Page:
MegaX ultra-slow-motion 4D camera records pulse of light bouncing between mirrors

Using an ultra-slow-motion camera that records at 24,000 frame-per-second, researchers with the Swiss Federal Institute of Technology in Lausanne (EPLF) were able to capture a pulse of light as it bounced between a series of aligned mirrors.

According to EPFL School of Engineering’s Advanced Quantum Architecture Laboratory head Edoardo Charbon, the MegaX camera behind this new video is the by-product of around 15 years of single-photon avalanche diodes (SPADs) research.

Ordinarily speaking, light is not visible during flight, but the photons do shed particles into the air that, using the right hardware and software, can be captured as in the video shown above. The light was recorded using MegaX, a camera that can produce 3D representations and ‘perform in-depth segmentation of those representations,’ EPFL explains.

The camera likewise has a very fast shutter speed — up to 3.8 nanoseconds — plus it has a very large dynamic range. As well, the pixel size offered by the MegaX is around 10 times larger than a standard digital camera’s pixel size at 9 µm — though the team is working to reduce this size down to 2.2 µm.

When talking about MegaX earlier this year, Charbon explained that the camera works by converting photons into electrical signals. Of note, this camera is able to measure how long it takes a photon to strike its sensor, giving it distance information; this feature is commonly known as time-of-flight.

By combining the typical three dimensions with time-of-flight, MegaX is something of a 4D camera, giving it capabilities beyond that of the average camera.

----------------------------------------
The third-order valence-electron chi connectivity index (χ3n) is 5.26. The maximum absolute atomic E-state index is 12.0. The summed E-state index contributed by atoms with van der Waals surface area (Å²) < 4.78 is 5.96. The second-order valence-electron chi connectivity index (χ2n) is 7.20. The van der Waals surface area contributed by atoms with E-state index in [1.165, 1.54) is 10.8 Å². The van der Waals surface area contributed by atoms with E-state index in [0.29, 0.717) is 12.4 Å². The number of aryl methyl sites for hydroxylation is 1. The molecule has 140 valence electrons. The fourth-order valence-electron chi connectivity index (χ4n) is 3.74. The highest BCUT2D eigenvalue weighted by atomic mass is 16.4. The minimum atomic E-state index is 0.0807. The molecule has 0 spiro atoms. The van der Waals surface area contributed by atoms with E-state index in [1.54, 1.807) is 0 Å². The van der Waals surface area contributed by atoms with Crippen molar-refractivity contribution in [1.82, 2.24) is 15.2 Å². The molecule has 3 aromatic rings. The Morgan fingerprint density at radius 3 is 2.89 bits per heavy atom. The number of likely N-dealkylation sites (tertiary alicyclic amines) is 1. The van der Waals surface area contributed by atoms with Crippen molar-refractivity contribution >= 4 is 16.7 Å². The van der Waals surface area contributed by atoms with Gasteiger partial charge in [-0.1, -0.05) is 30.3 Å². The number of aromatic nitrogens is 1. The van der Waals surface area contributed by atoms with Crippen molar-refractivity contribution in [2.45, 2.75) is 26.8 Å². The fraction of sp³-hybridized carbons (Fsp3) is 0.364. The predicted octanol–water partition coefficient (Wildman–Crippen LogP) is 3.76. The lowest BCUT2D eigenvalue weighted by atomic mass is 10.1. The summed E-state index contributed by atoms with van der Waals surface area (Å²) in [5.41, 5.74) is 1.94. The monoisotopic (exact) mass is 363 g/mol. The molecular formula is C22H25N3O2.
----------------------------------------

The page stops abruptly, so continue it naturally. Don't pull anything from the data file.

A new study published on July 18 builds upon this past research, detailing the first time scientists have captured 4D light-in-flight imagery using the time-gated megapixel SPAD camera technology. This is in contrast to 3D light-in-flight capture, which has been achieved using different varieties of camera hardware.

The study explains that to capture the bouncing pulse of light, a machine learning technique took the place of other functions that may have otherwise been utilized, such as dark noise subtraction and interpolation. The process involved using time-of-flight and trajectory data combined with machine learning algorithms to plot the 3D path of the light.

Charbon recently explained to Digital Trends that this new study details the use of machine learning and the 4D data to reconstruct the position of the light pulses. Though this may be something of a novelty to the average person, the technology could eventually be utilized in everything from robotic vision to physics and virtual reality systems.

Of note, the researcher explained that all of the processes involved in capturing the bouncing light pulse were done on the MegaX camera. An abstract of the study is available here; the public can also access the full PDF of the study here.

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